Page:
His face reddened and he looked down at his sandwich. "I could give you some money," he said.
Tim and Owens lay in each other’s arms, laughing and breathing hard. Owens rolled sideways and looked over the side of the bed. He produced a white sock. "Here, use this."
"You left your necklace on." Tim pointed to the hollow at the base of Owens' throat.
"Oh yeah, I forgot." Owens traced the edges of the small gold crucifix.
"That means Jesus saw everything."
"Don't say that. I don’t like when you say stuff like that."
"Well, at least we didn't get anything on him." Tim got up and pulled on his underwear. "You want some water, O?"
"Sure." Owens got up and shook out the sheets. When Tim reappeared in the doorway with a glass in his hand, Owens noticed the spot again; he couldn't help looking at it.
"What." Tim looked down at his thigh. "Oh." He held up his leg to get a closer look at the purple-red sore. He rubbed his thumb over it, as if he were trying to erase it.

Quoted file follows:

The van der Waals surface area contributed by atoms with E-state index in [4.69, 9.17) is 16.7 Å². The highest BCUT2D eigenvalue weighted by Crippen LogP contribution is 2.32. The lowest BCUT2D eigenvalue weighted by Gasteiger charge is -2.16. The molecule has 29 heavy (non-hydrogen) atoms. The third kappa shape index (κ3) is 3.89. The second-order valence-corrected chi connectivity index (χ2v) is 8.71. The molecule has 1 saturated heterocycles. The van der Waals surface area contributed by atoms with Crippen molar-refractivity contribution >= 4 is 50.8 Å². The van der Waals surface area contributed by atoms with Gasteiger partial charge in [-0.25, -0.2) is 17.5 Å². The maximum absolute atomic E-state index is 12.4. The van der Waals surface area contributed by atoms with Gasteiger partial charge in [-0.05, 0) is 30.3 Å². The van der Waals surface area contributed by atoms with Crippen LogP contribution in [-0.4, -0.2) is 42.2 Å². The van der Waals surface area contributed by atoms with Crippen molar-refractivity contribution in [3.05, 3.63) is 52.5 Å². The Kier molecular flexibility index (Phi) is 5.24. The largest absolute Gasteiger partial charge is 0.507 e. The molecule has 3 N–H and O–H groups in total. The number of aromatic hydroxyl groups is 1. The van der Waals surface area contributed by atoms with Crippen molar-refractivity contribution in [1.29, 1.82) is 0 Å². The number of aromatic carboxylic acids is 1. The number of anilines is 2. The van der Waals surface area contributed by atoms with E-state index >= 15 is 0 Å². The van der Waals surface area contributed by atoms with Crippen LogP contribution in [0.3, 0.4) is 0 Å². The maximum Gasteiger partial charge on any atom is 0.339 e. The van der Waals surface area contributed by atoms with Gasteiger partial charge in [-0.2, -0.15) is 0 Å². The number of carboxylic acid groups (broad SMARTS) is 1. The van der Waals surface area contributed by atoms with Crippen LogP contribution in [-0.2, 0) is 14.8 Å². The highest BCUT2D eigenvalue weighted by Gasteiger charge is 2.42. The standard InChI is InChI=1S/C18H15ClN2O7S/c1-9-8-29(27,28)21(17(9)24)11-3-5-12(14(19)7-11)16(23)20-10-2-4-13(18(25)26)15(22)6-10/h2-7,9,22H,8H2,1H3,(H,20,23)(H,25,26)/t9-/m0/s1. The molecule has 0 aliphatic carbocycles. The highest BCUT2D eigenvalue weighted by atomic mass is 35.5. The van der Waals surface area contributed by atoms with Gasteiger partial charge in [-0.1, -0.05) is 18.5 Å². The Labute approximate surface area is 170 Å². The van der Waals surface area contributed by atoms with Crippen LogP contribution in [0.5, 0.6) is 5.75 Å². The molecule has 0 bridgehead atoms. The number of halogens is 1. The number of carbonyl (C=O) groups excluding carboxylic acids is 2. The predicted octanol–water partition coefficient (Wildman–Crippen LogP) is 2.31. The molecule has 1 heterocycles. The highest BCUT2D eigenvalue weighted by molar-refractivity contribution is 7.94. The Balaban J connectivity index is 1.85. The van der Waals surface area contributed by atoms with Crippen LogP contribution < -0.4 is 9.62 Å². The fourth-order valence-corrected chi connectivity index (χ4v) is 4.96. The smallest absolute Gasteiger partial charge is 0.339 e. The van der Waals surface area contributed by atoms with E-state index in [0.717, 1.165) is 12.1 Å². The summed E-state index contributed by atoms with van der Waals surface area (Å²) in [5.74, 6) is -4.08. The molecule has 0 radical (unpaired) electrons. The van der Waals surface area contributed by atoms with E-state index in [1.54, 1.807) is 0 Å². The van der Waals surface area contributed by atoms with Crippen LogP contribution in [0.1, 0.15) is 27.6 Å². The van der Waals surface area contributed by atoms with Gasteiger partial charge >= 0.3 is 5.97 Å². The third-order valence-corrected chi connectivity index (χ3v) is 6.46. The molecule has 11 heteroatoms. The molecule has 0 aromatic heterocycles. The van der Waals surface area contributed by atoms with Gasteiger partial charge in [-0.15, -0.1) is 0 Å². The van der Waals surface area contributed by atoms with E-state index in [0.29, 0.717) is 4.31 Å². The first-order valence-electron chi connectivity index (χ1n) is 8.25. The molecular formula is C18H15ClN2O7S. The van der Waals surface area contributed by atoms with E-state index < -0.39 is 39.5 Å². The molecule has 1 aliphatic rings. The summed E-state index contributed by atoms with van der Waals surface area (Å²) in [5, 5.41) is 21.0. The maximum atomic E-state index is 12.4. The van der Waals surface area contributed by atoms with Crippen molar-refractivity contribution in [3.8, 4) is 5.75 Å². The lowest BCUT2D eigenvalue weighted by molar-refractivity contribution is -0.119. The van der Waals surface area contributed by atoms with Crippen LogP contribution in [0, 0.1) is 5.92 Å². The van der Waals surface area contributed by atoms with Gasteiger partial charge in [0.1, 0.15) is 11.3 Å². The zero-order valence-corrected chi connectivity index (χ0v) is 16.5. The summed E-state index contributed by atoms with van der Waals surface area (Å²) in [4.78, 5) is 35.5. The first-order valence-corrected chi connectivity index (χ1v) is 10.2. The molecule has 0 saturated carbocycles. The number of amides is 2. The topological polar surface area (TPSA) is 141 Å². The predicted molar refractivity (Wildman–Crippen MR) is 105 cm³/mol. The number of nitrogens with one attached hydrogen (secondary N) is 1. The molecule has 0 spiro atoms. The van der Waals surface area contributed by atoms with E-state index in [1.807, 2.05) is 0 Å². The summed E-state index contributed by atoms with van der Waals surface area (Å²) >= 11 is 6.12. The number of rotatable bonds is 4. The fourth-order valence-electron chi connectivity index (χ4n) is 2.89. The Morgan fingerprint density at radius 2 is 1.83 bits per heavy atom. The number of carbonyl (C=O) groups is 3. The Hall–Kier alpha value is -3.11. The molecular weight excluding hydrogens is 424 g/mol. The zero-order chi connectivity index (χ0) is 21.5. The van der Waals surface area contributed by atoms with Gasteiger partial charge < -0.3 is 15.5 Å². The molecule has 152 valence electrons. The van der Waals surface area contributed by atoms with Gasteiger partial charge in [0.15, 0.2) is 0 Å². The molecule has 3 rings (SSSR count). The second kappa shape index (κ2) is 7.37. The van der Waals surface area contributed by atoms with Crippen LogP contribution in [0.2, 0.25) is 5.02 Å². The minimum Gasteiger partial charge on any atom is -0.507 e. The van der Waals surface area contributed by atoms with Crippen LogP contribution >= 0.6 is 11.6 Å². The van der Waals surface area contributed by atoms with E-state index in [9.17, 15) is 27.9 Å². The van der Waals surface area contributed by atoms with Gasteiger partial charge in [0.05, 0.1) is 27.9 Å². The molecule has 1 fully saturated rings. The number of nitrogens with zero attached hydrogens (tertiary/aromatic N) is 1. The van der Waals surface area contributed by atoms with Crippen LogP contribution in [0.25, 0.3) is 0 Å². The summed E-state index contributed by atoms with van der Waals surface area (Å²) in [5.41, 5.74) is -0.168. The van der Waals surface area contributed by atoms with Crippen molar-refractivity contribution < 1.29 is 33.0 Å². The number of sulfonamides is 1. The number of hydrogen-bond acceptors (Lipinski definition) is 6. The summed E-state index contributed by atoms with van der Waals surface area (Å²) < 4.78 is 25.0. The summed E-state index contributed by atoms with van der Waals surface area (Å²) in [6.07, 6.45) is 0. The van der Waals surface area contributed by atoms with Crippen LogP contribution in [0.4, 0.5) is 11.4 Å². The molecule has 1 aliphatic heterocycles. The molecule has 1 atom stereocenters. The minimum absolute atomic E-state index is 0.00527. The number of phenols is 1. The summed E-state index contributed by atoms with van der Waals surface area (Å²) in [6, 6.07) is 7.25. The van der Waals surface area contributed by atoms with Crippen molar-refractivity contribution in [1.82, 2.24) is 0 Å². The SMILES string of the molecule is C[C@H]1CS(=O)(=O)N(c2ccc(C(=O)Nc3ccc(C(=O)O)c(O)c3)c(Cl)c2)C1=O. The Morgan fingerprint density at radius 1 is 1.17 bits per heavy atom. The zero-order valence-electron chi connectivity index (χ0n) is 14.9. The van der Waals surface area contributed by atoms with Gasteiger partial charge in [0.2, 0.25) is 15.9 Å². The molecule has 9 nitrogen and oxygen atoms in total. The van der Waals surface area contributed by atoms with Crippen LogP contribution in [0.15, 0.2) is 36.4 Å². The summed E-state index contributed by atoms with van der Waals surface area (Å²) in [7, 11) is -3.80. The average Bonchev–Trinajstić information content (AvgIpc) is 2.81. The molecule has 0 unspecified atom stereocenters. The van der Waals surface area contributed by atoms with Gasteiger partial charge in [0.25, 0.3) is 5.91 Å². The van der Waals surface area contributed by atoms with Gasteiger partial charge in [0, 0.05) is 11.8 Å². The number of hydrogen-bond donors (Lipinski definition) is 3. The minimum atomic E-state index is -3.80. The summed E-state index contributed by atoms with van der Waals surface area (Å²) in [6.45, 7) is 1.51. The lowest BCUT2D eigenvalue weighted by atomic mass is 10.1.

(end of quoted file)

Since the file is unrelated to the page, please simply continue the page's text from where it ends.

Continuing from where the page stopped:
"Is it getting bigger?"
"It’s not getting bigger," Tim said. "Here. Take your water."
"What do you think it is?"
"I don't know. Listen it's official."
"Yeah. Her lawyer called. I have to go sign the papers this week." He sat on the edge of the bed and let his hand rest on his thigh, covering the welt. "She says she doesn’t want to be friends. She just wants to move on."
"Yeah, that’s for the best," Owens said.
A week later, Owens noticed a second purple spot, this time on Tim’s ankle.
Amanda was paying a week at a time in a motel on the city’s main thoroughfare, Baker Road. Prostitutes stood on the highway with their big falling hair, thumbing rides. Owens watched through the window. Behind him, Amanda was fussing with an individually wrapped cheese slice.
"Come here," he said. "Come over here."
She took a bite of her cheese. “What?”
“Look at those girls. What do you think of those girls?”
“They need money, like everybody else. You didn’t forget what I said, right? They’ll kick me out of this place if I don’t pay up.”